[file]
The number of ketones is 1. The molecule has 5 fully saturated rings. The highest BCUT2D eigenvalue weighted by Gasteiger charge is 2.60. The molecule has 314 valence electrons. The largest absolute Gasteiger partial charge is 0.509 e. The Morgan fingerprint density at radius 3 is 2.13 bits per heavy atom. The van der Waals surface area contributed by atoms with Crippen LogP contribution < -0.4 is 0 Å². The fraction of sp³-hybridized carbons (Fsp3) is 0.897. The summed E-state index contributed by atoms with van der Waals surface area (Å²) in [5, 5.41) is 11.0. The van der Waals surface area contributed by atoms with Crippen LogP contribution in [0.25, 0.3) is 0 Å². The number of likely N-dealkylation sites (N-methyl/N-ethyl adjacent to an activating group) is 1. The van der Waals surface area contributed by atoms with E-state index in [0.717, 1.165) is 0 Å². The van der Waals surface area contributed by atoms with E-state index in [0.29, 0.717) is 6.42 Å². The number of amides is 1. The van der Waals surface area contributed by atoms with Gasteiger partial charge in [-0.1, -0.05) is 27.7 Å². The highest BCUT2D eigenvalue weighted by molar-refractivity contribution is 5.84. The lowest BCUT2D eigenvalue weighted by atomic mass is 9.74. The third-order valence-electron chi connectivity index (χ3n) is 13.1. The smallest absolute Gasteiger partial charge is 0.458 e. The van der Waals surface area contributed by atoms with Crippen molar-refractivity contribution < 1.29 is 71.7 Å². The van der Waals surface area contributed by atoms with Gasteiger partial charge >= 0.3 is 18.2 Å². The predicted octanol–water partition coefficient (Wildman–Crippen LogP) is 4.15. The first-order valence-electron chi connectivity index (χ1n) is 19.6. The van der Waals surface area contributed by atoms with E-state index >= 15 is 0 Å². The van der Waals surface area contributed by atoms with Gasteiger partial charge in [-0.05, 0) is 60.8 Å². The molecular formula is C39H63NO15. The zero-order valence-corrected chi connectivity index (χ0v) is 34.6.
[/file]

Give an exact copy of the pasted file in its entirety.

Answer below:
The number of ketones is 1. The molecule has 5 fully saturated rings. The highest BCUT2D eigenvalue weighted by Gasteiger charge is 2.60. The molecule has 314 valence electrons. The largest absolute Gasteiger partial charge is 0.509 e. The Morgan fingerprint density at radius 3 is 2.13 bits per heavy atom. The van der Waals surface area contributed by atoms with Crippen LogP contribution < -0.4 is 0 Å². The fraction of sp³-hybridized carbons (Fsp3) is 0.897. The summed E-state index contributed by atoms with van der Waals surface area (Å²) in [5, 5.41) is 11.0. The van der Waals surface area contributed by atoms with Crippen LogP contribution in [0.25, 0.3) is 0 Å². The number of likely N-dealkylation sites (N-methyl/N-ethyl adjacent to an activating group) is 1. The van der Waals surface area contributed by atoms with E-state index in [0.717, 1.165) is 0 Å². The van der Waals surface area contributed by atoms with E-state index in [0.29, 0.717) is 6.42 Å². The number of amides is 1. The van der Waals surface area contributed by atoms with Gasteiger partial charge in [-0.1, -0.05) is 27.7 Å². The highest BCUT2D eigenvalue weighted by molar-refractivity contribution is 5.84. The lowest BCUT2D eigenvalue weighted by atomic mass is 9.74. The third-order valence-electron chi connectivity index (χ3n) is 13.1. The smallest absolute Gasteiger partial charge is 0.458 e. The van der Waals surface area contributed by atoms with Crippen molar-refractivity contribution < 1.29 is 71.7 Å². The van der Waals surface area contributed by atoms with Gasteiger partial charge >= 0.3 is 18.2 Å². The predicted octanol–water partition coefficient (Wildman–Crippen LogP) is 4.15. The first-order valence-electron chi connectivity index (χ1n) is 19.6. The van der Waals surface area contributed by atoms with E-state index >= 15 is 0 Å². The van der Waals surface area contributed by atoms with Gasteiger partial charge in [-0.05, 0) is 60.8 Å². The molecular formula is C39H63NO15. The zero-order valence-corrected chi connectivity index (χ0v) is 34.6.